Sometimes it is hard to know where to draw the line between the artist’s job and the rep’s job. For me, an easy rule of thumb was: The artist should not be communicating with the store.
If there is a question on an order, the artist should call the rep and not call the store.
If the artist starts calling stores, it means either 1) The rep is not fulfilling their role or 2) The artist is interfering with the rep’s responsibilities.
Here is a typical example of a potential conflict:
Event: A store calls you (the artist) and leaves a message because they want to order more cards.
Solution: Instead of calling the store back, you contact the rep as soon as possible and ask them to follow through on the order.
Goal: You want the store to rely on the reps for customer service and communication.
Why: If you allow stores to order directly from you, it will create more work, you will probably receive a smaller order, and it will confuse the rep.
If an artist starts taking phone orders directly from stores, several problems can develop:
It will take you more time to process an order because not only will you have to contact the rep and give them a copy of the order, but you might end up writing an order incorrectly if the store does not have the proper ordering codes and tries to verbally describe the cards by the way they look. Phone orders can also turn into larger tasks if they request other things such as faxing your catalog.
You may be unaware of a prior arrangement the rep made. Perhaps the rep was going to drop by the store tomorrow to deliver catalogs, and take an order. If you took the order over the phone, the rep has less incentive to go to the store. Then catalogs are not delivered, missing envelopes are not replaced and racks are not straightened.
If you have limited sales skills, you will probably generate a smaller order than the rep would. It is my experience that the rep can sell more cards than the artist can.
-Disruption of Sales Plan
You might interfere with a rep’s sales strategy. Some reps have specific sales calendars where they show all their Valentine’s cards on a certain date. If a store is not thinking clearly in the moment, and orders all their Valentine’s cards from you directly, this can undermine the rep’s overall plan for other artists they represent.
If a store orders from you directly, they might request extra perks the rep is uncomfortable with. For example, if you agree to a discount, that will affect the rep’s commission
~Since the rep receives the commission no matter who takes the order, always encourage the store to contact the rep instead of you. It makes a lot less work for everyone. This does not mean you should hang up the phone if a store calls you. Just explain that you do not normally process direct orders. Always let the rep know you took the order.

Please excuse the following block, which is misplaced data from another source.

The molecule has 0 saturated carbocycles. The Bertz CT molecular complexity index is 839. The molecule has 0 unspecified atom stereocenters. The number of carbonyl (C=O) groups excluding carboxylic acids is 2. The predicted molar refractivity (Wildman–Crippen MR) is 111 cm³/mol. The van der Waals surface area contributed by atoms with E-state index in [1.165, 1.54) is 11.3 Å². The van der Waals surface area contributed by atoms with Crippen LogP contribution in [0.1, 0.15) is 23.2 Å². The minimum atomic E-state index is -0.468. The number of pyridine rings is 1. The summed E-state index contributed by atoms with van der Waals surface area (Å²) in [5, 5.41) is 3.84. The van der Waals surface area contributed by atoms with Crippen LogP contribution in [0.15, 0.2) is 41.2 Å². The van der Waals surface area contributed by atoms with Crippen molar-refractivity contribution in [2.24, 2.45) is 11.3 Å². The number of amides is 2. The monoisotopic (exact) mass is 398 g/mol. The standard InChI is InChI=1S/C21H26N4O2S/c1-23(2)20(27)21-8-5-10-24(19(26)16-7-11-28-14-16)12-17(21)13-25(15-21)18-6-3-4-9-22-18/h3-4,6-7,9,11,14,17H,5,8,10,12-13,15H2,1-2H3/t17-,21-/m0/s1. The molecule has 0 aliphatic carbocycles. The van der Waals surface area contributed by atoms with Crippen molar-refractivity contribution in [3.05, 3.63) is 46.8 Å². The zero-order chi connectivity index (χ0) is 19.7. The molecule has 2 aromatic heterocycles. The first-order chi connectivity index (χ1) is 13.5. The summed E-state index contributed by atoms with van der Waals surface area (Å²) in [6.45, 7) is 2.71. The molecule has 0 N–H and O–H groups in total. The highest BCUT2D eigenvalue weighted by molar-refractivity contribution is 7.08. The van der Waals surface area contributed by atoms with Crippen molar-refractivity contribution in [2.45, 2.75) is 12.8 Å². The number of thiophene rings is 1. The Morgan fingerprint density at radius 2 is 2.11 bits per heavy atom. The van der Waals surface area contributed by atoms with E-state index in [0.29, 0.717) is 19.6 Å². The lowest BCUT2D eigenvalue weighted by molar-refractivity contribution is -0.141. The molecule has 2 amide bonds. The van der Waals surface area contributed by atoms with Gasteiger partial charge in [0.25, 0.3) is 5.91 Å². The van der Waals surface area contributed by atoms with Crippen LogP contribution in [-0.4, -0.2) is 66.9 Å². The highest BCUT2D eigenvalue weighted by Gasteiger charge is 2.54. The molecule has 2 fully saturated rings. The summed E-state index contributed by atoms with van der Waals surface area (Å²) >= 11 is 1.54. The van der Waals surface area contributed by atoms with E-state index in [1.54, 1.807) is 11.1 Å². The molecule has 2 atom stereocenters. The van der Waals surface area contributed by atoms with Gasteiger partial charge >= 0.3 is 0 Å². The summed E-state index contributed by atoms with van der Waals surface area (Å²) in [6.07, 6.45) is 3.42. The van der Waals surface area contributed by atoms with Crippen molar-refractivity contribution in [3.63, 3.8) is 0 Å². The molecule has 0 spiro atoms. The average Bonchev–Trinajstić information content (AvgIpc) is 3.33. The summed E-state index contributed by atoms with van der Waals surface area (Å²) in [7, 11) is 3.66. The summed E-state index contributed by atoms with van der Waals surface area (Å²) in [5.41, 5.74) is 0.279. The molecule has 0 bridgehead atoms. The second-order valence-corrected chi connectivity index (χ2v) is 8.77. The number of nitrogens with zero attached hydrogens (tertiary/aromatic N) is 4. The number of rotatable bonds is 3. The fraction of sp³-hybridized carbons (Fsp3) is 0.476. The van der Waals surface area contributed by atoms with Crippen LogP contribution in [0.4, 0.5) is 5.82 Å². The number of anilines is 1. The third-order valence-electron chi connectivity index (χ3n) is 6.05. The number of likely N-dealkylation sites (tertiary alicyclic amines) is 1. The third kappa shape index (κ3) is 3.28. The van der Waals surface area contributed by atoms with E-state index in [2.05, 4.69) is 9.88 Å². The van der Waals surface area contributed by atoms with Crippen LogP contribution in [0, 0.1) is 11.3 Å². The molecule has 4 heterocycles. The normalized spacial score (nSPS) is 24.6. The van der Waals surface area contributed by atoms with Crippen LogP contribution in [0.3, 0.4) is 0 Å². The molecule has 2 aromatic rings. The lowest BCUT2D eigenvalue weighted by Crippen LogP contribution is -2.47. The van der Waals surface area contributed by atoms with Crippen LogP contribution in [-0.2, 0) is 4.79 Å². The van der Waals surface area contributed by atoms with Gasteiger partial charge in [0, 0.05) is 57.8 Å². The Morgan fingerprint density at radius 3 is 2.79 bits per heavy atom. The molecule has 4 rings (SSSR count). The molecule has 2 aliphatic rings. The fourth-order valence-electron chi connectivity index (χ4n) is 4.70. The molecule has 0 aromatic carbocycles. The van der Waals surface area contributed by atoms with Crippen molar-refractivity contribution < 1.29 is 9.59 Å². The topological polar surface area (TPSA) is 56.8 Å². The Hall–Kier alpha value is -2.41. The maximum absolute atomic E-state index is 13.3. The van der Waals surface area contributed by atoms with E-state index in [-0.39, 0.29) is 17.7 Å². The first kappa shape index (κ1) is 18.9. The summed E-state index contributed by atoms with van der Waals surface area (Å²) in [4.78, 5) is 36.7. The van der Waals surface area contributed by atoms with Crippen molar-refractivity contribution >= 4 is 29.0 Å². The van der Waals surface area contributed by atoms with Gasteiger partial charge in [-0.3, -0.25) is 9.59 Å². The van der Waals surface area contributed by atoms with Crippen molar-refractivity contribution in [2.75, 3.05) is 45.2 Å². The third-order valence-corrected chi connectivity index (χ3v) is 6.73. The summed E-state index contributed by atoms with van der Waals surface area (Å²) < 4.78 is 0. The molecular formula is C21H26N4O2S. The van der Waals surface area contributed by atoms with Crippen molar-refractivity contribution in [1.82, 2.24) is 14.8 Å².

In my opinion, once you start working with sales reps, unless it is an emergency or the rep is on vacation, it is disrespectful to take orders directly from a store unless you have a clear understanding with the rep. You do not want a rep showing up to an appointment with your card line, expecting to make a sale, only to have the store buyer say "oh, I just ordered those cards from the artist." It wastes the rep's time and causes distrust between the rep and artist.
If you do take an order from a store, pay the rep a commission for any order generated in a rep's territory. An artist might argue "But I took this order, therefore I deserve the commission, and not the rep." However, the rep does more than write orders. Most of what they do, an artist never sees, such straightening card racks and replacing lost envelopes.
On the other hand, if you find a store complaining a lot, saying the rep never calls back, this is a problem. Try to find out what is going on. It is possible your rep is not fulfilling their obligation to you or perhaps the store had a tendency to complain about many things.
Sometimes you might get in a situation where you are in a conflict between a store and a rep. I tend to error on the side of supporting the rep's preference, especially if I have worked with them for several years and trust their judgment.
An example of this is if two competitive stores next door to each other want to buy your cards. Since it is standard policy that reps do not sell to stores near each other, someone needs to decide which store can carry your cards. The store that is not chosen will probably be unhappy about it.
I like to let the rep decide what store they prefer to work with, even if it means a smaller order for me. Usually reps have good reasons for their store preferences. Perhaps they know that one store is slow at paying bills, or has been in business for a short time. By showing faith in the rep's judgment, it allows them the freedom to make decisions on your behalf.
Reps are people-persons, and tend to be peacemakers. More often than not, if a problem arises, the rep has already invested many hours trying to resolve it, long before you even hear about it.
If you already make your own greeting cards, this book explains how to get your cards into stores and sell them sell nationwide. Included are guidelines on: how to price your cards for a profit, how to get professional feedback, where to find a sales representative and and what industry standards you should follow. All the information is also applicable to gift items, such as magnets, journals, calendars, collectibles, etc.